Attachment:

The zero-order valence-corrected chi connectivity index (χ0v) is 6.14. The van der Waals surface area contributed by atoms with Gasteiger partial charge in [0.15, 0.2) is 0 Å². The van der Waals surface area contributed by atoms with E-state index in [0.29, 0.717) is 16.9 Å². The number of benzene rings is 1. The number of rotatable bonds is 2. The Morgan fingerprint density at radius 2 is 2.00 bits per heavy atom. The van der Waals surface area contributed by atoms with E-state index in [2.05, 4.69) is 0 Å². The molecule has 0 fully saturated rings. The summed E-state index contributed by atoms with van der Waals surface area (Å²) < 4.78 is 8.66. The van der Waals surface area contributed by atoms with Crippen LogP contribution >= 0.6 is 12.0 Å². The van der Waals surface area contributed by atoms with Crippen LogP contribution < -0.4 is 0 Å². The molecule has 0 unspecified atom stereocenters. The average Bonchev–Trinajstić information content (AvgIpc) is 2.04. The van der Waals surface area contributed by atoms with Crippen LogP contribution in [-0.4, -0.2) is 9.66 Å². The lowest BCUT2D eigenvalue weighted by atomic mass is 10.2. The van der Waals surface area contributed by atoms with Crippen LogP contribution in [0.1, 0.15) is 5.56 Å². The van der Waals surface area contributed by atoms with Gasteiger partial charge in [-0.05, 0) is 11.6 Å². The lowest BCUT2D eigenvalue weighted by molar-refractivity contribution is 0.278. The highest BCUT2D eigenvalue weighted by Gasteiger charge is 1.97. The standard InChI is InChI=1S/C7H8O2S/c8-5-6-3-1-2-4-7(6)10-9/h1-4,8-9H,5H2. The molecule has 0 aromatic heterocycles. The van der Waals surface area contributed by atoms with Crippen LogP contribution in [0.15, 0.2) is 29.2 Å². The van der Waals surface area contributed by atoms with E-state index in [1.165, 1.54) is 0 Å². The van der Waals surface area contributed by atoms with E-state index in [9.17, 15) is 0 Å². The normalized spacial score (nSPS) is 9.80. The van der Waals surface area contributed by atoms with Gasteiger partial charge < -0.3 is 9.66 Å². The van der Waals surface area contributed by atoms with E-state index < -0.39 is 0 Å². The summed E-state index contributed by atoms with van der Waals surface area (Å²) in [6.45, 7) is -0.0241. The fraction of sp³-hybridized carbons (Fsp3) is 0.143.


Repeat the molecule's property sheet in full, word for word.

The zero-order valence-corrected chi connectivity index (χ0v) is 6.14. The van der Waals surface area contributed by atoms with Gasteiger partial charge in [0.15, 0.2) is 0 Å². The van der Waals surface area contributed by atoms with E-state index in [0.29, 0.717) is 16.9 Å². The number of benzene rings is 1. The number of rotatable bonds is 2. The Morgan fingerprint density at radius 2 is 2.00 bits per heavy atom. The van der Waals surface area contributed by atoms with E-state index in [2.05, 4.69) is 0 Å². The molecule has 0 fully saturated rings. The summed E-state index contributed by atoms with van der Waals surface area (Å²) < 4.78 is 8.66. The van der Waals surface area contributed by atoms with Crippen LogP contribution >= 0.6 is 12.0 Å². The van der Waals surface area contributed by atoms with Crippen LogP contribution < -0.4 is 0 Å². The molecule has 0 unspecified atom stereocenters. The average Bonchev–Trinajstić information content (AvgIpc) is 2.04. The van der Waals surface area contributed by atoms with Crippen LogP contribution in [-0.4, -0.2) is 9.66 Å². The lowest BCUT2D eigenvalue weighted by atomic mass is 10.2. The van der Waals surface area contributed by atoms with Crippen LogP contribution in [0.1, 0.15) is 5.56 Å². The van der Waals surface area contributed by atoms with Gasteiger partial charge in [-0.05, 0) is 11.6 Å². The lowest BCUT2D eigenvalue weighted by molar-refractivity contribution is 0.278. The highest BCUT2D eigenvalue weighted by Gasteiger charge is 1.97. The standard InChI is InChI=1S/C7H8O2S/c8-5-6-3-1-2-4-7(6)10-9/h1-4,8-9H,5H2. The molecule has 0 aromatic heterocycles. The van der Waals surface area contributed by atoms with Crippen LogP contribution in [0.15, 0.2) is 29.2 Å². The van der Waals surface area contributed by atoms with E-state index in [1.165, 1.54) is 0 Å². The van der Waals surface area contributed by atoms with E-state index in [9.17, 15) is 0 Å². The normalized spacial score (nSPS) is 9.80. The van der Waals surface area contributed by atoms with Gasteiger partial charge < -0.3 is 9.66 Å². The van der Waals surface area contributed by atoms with E-state index < -0.39 is 0 Å². The summed E-state index contributed by atoms with van der Waals surface area (Å²) in [6.45, 7) is -0.0241. The fraction of sp³-hybridized carbons (Fsp3) is 0.143.